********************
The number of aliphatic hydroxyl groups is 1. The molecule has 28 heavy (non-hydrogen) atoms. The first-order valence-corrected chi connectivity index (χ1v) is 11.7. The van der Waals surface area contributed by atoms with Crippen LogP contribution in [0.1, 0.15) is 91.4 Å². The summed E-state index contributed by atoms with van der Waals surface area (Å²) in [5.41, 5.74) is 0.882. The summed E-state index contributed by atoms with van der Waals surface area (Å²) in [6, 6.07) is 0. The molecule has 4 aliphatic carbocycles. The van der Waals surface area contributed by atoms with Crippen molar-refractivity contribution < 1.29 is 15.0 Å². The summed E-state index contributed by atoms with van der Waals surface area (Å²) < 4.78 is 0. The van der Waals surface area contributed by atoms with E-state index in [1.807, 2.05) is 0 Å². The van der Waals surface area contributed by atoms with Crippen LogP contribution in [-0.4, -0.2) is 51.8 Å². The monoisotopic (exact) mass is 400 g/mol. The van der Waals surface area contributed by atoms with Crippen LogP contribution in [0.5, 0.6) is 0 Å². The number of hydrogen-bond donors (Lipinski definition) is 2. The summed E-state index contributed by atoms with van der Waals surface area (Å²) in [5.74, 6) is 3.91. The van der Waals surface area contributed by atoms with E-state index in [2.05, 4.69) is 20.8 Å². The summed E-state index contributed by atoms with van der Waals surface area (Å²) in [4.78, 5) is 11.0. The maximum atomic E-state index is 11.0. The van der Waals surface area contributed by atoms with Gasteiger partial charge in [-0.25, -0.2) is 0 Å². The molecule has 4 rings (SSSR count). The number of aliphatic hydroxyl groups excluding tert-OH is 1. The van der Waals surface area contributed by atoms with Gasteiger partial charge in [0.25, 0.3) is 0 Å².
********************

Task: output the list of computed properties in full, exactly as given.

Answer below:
The number of aliphatic hydroxyl groups is 1. The molecule has 28 heavy (non-hydrogen) atoms. The first-order valence-corrected chi connectivity index (χ1v) is 11.7. The van der Waals surface area contributed by atoms with Crippen LogP contribution in [0.1, 0.15) is 91.4 Å². The summed E-state index contributed by atoms with van der Waals surface area (Å²) in [5.41, 5.74) is 0.882. The summed E-state index contributed by atoms with van der Waals surface area (Å²) in [6, 6.07) is 0. The molecule has 4 aliphatic carbocycles. The van der Waals surface area contributed by atoms with Crippen molar-refractivity contribution < 1.29 is 15.0 Å². The summed E-state index contributed by atoms with van der Waals surface area (Å²) < 4.78 is 0. The van der Waals surface area contributed by atoms with E-state index in [1.807, 2.05) is 0 Å². The van der Waals surface area contributed by atoms with Crippen LogP contribution in [-0.4, -0.2) is 51.8 Å². The monoisotopic (exact) mass is 400 g/mol. The van der Waals surface area contributed by atoms with Crippen LogP contribution in [0.5, 0.6) is 0 Å². The number of hydrogen-bond donors (Lipinski definition) is 2. The summed E-state index contributed by atoms with van der Waals surface area (Å²) in [5.74, 6) is 3.91. The van der Waals surface area contributed by atoms with E-state index in [2.05, 4.69) is 20.8 Å². The summed E-state index contributed by atoms with van der Waals surface area (Å²) in [4.78, 5) is 11.0. The maximum atomic E-state index is 11.0. The van der Waals surface area contributed by atoms with Gasteiger partial charge in [-0.25, -0.2) is 0 Å². The molecule has 4 rings (SSSR count). The number of aliphatic hydroxyl groups excluding tert-OH is 1. The van der Waals surface area contributed by atoms with Gasteiger partial charge in [0.25, 0.3) is 0 Å².